Time to Take Better Care of Our New Teachers

My school recently employed a teacher straight out of University.  He will commence teaching his first ever class in February.  As I moved out of my classroom, so he could move in, I spotted him staring at the room in adulation.  I asked him what was going through his mind, to which he replied, “This is it.  This is my classroom!”

I know how he feels.  Whilst I was going through the rigours of teaching training, I would drive past schools along the way and be filled with envy at the teachers already able to ply their trade.  I so much wanted to skip the rest of my course and move straight it to my first classroom.  People told me I was an idealist and those feelings towards teaching would erode two weeks into my first school year.  It didn’t.  It still hasn’t.

This leads me to a very important issue.  If young teachers like my colleague have such a love for the craft and such a desire to become effective teachers, why is it so hard for them to get jobs?

I was reading an article which illustrates the plight a teacher has to face, to get their first solid job:

LAST year Melbourne Magazine named teacher Michael Stuchbery one of its top 100 Melburnians for using social media to revolutionise the teaching of civics.

His year 8 students at Caroline Chisholm Catholic College, many of whom previously could not name the electorate in which they lived, transformed into political animals, using blogs and Twitter to follow the federal election, and were interviewed on Channel Ten’s The 7pm Project.

But instead of being rewarded for his innovation, Mr Stuchbery, along with thousands of other Victorian teachers on short-term contracts, is out of a job.

January is a fraught month for teachers employed on fixed-term contracts – about 18 per cent of the workforce – who are faced with job interviews and uncertainty about their future.

”A lot of positions are filled in January, which is why contract teachers are nowhere near the beach right now,” Australian Education Union state president Mary Bluett said.

Annual surveys by the union repeatedly show contract employment is the top reason beginning teachers give for why they do not see themselves teaching in five years.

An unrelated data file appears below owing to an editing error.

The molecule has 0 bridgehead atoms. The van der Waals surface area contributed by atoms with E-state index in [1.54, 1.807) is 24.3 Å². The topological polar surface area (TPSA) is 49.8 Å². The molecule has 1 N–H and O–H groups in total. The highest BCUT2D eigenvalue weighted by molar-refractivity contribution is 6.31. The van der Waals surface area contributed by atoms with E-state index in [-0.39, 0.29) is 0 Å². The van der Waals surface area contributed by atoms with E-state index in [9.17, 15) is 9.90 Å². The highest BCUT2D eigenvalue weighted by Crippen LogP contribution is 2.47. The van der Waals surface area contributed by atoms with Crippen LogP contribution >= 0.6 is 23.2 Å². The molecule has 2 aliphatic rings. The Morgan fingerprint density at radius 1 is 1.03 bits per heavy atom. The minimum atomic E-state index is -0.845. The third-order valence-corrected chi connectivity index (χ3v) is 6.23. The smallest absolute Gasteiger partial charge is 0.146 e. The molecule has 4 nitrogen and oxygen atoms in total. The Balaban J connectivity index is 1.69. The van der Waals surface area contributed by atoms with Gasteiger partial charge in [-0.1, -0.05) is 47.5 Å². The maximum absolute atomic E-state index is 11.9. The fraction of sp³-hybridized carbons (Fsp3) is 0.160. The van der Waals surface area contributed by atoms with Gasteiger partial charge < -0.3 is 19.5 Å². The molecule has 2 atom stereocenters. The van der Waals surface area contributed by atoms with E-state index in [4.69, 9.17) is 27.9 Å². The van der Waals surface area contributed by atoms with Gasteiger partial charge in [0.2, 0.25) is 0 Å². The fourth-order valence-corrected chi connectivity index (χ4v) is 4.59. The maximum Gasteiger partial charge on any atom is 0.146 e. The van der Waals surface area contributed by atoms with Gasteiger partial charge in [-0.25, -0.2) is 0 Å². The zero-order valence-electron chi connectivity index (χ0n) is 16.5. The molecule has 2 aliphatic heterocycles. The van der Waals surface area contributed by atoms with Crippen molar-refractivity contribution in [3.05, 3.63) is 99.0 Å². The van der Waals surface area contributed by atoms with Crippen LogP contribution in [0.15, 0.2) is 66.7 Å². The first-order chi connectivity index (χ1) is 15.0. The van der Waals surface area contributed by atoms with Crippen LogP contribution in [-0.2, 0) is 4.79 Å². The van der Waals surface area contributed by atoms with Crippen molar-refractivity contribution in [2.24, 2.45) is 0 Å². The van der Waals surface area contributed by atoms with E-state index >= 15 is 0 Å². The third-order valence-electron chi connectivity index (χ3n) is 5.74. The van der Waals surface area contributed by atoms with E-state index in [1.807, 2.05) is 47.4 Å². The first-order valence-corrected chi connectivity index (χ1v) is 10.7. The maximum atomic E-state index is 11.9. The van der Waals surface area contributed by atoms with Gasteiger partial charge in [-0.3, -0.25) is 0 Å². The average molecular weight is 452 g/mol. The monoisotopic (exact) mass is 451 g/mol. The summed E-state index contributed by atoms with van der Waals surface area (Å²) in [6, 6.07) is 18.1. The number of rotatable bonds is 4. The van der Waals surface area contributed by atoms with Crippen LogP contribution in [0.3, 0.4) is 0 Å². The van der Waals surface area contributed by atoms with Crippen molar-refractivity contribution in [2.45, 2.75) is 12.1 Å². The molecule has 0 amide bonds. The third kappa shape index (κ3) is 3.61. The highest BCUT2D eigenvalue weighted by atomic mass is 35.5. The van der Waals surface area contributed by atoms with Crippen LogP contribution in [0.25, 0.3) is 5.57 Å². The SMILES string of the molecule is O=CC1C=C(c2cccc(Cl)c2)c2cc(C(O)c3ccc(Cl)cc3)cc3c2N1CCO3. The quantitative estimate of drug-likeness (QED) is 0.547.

It took me a year to get my first job.  I had the hunger, the good University grades, I was well read, an excellent communicator – but not what they were looking for.  Each application required extensive responses to a set of about 8 Key selection criteria. It took me a day to respond to each schools criteria (as each school had different selection criteria I couldn’t cut and paste).  Most of those applications didn’t even land me an interview.

Why is this the case?

A number of reasons.

1.  The University training offered is completely and utterly inadequate.  The training is so useless, I can’t recall an important fact or skill I learnt from my training.  Schools know they would be employing a very raw teacher that will require a lot of patience and support.  They are too lazy for such an undertaking.

2. With initiatives like the My School Website which ranks every school against each other on how they perform in the national test, the NAPLAN, schools are careful not to select a teachers they don’t have confidence will show their worth from the outset.  They have their reputation to uphold.

3. Parents tend to be weary when a first-year teacher gets appointed to teach their child, in the same way a patient prefers to see some wrinkles in their surgeon.  Schools like to avoid parent intervention by making safe, low risk choices.

All these factors are completely beyond the prospective new teacher’s control.  They have no say in the strength or weakness of their course, the can’t control Government initiatives like the NAPLAN and My School Website and if a school wants to avoid risk, there is nothing they can do about it.

This reality is a crying shame.  I would have thought that the best, most vibrant staff rooms feature teachers of all ages and experience.  Surely, the horrendous plan to make new teachers “school cloggers” by shipping them off to a under-funded and under-performing rural school is exactly not how to deal with the problem.  The answer is for schools to show some backbone and create a framework where these teachers feel welcome, supported and mentored.

The new teacher that enters their classroom for the first time with a sense of joy and calm.  Isn’t that what it’s all about?

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One Response to “Time to Take Better Care of Our New Teachers”

  1. Santo Says:

    Sorry to hear that Australia suffers from the same problems that North America has.

    Grading teachers on the performance of their students is fraught with the same unpleasant side-effects as grading students numerically.

    The problems with standardized testing of this sort was discussed long ago by Banesh Hoffmann (The Tyranny of Testing), and more recently by Alfie Kohn (http://www.alfiekohn.org).

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